In the last few years the ambition level of television shows has been on a steady rise thanks to the growth of premium models such as HBO, Netflix, Showtime, and Amazon. With the overwhelming success of Game of Thrones, HBO decided to gamble again with another high-concept show, Westworld. Based off of the 1973 film of the same name, WestWorld’s first season cost HBO $100 million, while the pilot alone was $25 million. With so much money at stake, Westworld’s pilot last week was under a great deal of pressure to make sure the network did not lose out on their investment. Consequently, HBO proved again, why they are one of the better producers of television content, as the pilot paved the road to turn Westworld into a profit.
For those unfamiliar with the plot of Westworld, the story centers on a virtual-reality western themed amusement park where guests can live out their dreams of the Wild West with robots that do not know they are not human. Since the virtual reality world is as integral to the story as the real world, it is crucial that the audience is able to understand the rules of the world quickly, or the plot may become difficult to follow. Usually in a story with such a complicated plot device, the creators chose to make the story grind to a halt and spend time having characters directly explain the rules of the world. While this typically solves many of the narrative issues quickly and without errors, it is not creative, and because of how unorganic it feels it can disrupt the tone of the episode as a whole. Instead of going this route, Westworld takes the risk of leaving viewers a bit confused for the first part of the episode, which admittedly may turn some viewers off, but those that stick around eventually do get their questions answered. In skipping the straightforward explanation, the writers of the pilot instead use the plot of the pilot to help explain to the audience how the virtual reality world works. With this method small pieces of information are delivered throughout the course of the show’s narrative to help explain something that the audience saw earlier on, and in some cases a character in the real world will explain a concept and then the following scene will show this concept in action. Overall, this inflicts the feeling onto the audience that they too are exploring the virtual reality world and figuring it out as they journey further into it.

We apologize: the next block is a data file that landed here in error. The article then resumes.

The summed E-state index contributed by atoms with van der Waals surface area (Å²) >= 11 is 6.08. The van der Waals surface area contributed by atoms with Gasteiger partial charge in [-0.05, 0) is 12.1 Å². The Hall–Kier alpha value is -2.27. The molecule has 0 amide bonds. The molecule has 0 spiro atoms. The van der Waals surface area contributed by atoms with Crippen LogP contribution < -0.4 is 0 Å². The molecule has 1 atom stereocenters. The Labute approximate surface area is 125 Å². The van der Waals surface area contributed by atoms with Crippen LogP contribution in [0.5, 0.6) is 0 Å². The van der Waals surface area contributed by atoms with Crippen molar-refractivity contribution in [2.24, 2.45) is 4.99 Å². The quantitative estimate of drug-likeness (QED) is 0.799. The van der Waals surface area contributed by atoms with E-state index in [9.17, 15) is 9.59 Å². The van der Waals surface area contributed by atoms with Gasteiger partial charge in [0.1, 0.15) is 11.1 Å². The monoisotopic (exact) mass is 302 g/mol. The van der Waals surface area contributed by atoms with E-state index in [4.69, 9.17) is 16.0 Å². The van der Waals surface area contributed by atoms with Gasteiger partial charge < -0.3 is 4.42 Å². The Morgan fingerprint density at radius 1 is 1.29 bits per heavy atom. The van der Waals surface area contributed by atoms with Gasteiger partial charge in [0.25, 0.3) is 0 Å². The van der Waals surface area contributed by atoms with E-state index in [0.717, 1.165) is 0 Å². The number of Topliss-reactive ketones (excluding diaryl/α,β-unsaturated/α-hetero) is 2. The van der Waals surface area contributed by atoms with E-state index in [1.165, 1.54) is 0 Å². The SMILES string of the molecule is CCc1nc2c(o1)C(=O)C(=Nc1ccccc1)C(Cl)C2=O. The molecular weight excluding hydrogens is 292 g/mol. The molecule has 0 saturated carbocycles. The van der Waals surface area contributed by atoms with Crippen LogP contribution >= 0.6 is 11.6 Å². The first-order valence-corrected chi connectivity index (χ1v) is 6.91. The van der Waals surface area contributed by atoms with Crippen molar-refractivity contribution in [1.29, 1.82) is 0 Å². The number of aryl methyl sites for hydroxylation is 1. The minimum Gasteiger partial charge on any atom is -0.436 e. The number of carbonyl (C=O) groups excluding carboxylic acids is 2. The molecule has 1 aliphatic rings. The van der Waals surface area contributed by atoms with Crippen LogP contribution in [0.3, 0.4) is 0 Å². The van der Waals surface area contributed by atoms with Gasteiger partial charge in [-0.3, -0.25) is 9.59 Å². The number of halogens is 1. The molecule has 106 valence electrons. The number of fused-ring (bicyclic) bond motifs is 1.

Normally, if a television show’s narrative is strong enough the audience can suspend its disbelief on the visuals if they do not quite hold up to the scope of the show. Inversely, with Westworld’s central story relying on the virtual reality world to look just as authentic as the real world, the show’s visuals are just as important as the story. This is in large part why the pilot cost $25 million. The visual effects for the show alone are almost enough to keep the audience entrenched throughout the entire episode, as the way in which CGI was blended with actor performances to make characters appear as animatronic was astounding. In addition to the visual effects, the sets of the show themselves are just as interesting. While the Wild West set alone was engrossing and added to the feel of the virtual world, the real highlight was the building that housed the amusement park. Between the control rooms, test rooms, and basement storage every space was believable in the sense that one could believe how each of these facilities are advanced enough to sustain a completely lifelike world. If the sets in the show were not up to par they easily would be crushed by the weight of the show’s ambition.
After the first episode of Westworld, it appears that HBO is off to a good start on reclaiming their $100 million investment. On paper the show should not succeed as the scope is as large as anything on television before, yet based off of HBO’s track record and their commitment to spend the necessary money for the show to be successful the planned five seasons of Westworld may actually happen according to plan. Regardless it will be interesting to see where the story goes from here but for the time being Celluloid Cinema wards Westworld 4 out of 5 Reels.
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